14 day old chough chick being colour ringed - it has now fledged and can be seen flying around the island. Look out for our ringed birds if you visit Once we got to June, seabird monitoring season kicked off and although we are not doing a full seabird count this year we do fulmar counts and kittiwake productivity. I have been doing the productivity monitoring for the main kittiwake colony which has been really interesting and important for me to learn official seabird monitoring procedure. It was also great being able to go out on the Gower Ranger (thanks to Thousand Islands) to count the fulmar and kittiwakes that we can’t see from the island. Counting birds through binoculars on sea swell was an experience in itself - especially given my lack of seafaring prowess. Luckily for me (and the rest of the boat) it was relatively calm and I felt ok.
Counting cliff nesting seabirds from the Gower Ranger The big seabird event for Ramsey this year is the whole island manx shearwater survey which was last completed in 2012. This entails playing a recording of a male and female shearwater call into thousands of burrows over the whole island. The sight of us kneeling down, heads in a burrows listening for shearwaters has been an all too familiar sight for the first two weeks in June. A good pair of knee pads was definitely essential! A response from an incubating manx shearwater (male or female) is recorded and after some special maths a figure will be generated for the new total of breeding pairs on the island. After listening to recordings of the shearwater calls hundreds of times over I think I can now do a half decent shearwater call myself…and you never know when that may come in handy!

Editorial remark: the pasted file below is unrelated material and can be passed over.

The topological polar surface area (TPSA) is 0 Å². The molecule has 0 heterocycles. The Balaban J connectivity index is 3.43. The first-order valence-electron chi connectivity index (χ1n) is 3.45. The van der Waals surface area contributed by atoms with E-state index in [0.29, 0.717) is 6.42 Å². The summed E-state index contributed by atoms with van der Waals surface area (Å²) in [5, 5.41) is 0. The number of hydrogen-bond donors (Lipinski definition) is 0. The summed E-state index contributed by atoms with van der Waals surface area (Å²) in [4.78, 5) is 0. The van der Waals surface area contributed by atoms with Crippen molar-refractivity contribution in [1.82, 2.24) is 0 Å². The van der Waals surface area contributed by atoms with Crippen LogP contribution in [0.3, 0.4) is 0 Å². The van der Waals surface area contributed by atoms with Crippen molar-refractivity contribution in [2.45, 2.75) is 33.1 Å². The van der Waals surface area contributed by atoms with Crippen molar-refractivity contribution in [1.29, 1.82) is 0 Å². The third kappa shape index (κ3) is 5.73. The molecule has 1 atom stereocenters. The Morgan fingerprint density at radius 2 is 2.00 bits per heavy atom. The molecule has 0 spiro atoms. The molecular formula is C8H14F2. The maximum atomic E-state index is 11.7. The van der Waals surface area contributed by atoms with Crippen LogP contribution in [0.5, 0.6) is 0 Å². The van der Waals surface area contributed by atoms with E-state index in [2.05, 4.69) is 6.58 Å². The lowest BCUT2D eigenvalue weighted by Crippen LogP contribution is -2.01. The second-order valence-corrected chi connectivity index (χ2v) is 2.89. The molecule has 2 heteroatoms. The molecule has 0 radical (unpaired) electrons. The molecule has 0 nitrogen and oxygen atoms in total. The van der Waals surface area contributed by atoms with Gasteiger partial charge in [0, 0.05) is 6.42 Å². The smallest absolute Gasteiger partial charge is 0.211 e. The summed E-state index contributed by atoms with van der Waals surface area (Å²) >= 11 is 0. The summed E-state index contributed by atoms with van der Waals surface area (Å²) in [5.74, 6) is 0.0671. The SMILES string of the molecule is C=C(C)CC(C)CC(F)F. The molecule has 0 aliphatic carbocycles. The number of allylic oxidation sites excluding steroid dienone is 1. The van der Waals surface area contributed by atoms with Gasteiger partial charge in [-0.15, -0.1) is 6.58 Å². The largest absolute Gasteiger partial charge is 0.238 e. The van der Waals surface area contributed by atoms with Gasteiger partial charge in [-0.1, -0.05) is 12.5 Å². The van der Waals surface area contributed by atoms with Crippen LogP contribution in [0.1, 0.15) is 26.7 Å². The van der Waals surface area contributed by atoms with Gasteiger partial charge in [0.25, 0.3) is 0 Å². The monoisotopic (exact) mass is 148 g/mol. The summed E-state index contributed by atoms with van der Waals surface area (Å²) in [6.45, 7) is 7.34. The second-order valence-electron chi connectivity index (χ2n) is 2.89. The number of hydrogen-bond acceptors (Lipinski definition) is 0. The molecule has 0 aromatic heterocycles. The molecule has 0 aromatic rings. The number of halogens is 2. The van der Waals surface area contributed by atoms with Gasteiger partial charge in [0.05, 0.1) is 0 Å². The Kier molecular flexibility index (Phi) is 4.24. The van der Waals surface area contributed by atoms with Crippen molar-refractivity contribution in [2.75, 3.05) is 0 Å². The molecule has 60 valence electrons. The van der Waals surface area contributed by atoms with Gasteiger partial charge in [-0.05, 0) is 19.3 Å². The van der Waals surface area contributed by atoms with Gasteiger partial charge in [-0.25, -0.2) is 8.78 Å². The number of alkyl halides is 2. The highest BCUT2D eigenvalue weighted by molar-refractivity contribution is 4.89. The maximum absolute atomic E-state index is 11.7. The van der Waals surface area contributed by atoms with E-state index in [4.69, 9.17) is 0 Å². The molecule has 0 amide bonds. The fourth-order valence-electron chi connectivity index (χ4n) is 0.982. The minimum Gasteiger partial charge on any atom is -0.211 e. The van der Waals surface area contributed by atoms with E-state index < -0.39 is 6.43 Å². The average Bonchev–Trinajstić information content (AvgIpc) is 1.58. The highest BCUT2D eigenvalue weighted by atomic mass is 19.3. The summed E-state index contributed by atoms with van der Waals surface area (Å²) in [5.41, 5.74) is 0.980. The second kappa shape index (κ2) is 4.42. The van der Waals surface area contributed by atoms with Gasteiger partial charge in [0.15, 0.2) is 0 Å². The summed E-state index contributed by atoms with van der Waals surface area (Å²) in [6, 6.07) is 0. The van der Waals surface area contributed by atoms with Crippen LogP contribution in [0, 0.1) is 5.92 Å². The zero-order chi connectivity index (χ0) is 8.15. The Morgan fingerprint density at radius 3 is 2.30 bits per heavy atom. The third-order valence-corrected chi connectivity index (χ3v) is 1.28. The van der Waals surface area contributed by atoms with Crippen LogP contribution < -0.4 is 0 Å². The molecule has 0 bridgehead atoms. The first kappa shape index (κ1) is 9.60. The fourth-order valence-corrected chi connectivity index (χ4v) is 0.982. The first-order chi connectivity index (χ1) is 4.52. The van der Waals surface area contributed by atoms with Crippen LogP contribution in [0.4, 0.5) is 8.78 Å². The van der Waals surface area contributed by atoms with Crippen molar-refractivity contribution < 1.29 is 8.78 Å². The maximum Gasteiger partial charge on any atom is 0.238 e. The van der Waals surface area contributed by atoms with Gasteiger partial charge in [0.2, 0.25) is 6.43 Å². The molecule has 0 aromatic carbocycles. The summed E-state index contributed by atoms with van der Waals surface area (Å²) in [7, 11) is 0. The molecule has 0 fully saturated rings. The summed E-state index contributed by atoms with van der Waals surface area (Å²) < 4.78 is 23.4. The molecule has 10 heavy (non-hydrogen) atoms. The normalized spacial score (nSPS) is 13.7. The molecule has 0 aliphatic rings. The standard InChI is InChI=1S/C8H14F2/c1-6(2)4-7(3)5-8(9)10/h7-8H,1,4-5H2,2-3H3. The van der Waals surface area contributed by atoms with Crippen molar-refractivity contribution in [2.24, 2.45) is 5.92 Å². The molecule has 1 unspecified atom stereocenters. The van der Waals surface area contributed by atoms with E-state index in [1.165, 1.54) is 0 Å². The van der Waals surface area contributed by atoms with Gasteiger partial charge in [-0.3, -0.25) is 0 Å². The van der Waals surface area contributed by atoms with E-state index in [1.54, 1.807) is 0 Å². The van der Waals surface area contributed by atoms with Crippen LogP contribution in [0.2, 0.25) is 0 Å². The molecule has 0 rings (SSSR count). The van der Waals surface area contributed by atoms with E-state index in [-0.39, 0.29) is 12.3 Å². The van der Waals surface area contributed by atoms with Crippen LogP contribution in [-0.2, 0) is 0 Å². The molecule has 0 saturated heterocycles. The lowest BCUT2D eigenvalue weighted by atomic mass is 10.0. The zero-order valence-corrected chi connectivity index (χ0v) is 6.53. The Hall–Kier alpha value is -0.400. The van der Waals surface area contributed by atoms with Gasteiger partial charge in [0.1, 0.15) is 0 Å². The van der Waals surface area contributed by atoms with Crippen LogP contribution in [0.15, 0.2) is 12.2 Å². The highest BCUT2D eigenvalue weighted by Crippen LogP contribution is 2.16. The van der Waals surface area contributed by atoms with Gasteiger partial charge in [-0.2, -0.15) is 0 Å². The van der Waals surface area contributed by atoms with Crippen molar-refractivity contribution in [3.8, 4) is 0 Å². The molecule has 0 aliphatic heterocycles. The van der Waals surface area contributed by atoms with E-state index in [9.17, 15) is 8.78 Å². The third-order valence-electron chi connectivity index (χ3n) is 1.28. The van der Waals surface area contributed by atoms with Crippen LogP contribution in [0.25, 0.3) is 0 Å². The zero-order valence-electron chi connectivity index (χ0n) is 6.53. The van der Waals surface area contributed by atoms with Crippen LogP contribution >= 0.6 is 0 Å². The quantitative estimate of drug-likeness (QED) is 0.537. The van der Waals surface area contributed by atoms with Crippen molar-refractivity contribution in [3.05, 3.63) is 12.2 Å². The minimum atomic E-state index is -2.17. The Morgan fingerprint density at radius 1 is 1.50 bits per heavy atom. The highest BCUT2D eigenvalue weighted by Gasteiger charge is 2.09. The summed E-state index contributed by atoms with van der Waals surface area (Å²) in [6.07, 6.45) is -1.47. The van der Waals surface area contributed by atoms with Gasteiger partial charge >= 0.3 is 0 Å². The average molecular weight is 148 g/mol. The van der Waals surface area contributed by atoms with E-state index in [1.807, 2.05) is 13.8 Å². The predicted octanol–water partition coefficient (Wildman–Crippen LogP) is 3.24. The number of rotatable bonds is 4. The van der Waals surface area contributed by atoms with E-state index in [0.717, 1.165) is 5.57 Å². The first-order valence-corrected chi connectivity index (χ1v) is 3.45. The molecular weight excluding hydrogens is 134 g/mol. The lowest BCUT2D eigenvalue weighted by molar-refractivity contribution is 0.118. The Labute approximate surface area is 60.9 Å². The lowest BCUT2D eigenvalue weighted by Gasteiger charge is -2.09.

Manx shearwater population census
With our trusty 'shearwater finding' sheepdog, Dewi! So in a nutshell my Ramsey experience continues to be amazing and much of this is down to Greg and Lisa who do such a great job in running the whole reserve between them and hopefully I have been able to help in some way this year. Also, it goes without saying that we couldn’t manage without all the weekly volunteers who have been so supportive and keep all the visitor work going while the survey work is happening. I do seem to have acquired the name “head of bungalow” though….I am hoping this is meant more as a term of affection rather than that I’m too bossy! Finally, there is a lovely “end of day” routine here on Ramsey, where after a hard day’s work and all the visitors have gone, we all sit around one of the picnic benches with a cup of tea (and occasional pack of chocolate biscuits) to mull over the day’s events. Everyone who knows me is aware how I like nothing better than a proper strong cup of tea - I like to call it “special” .…just like the island.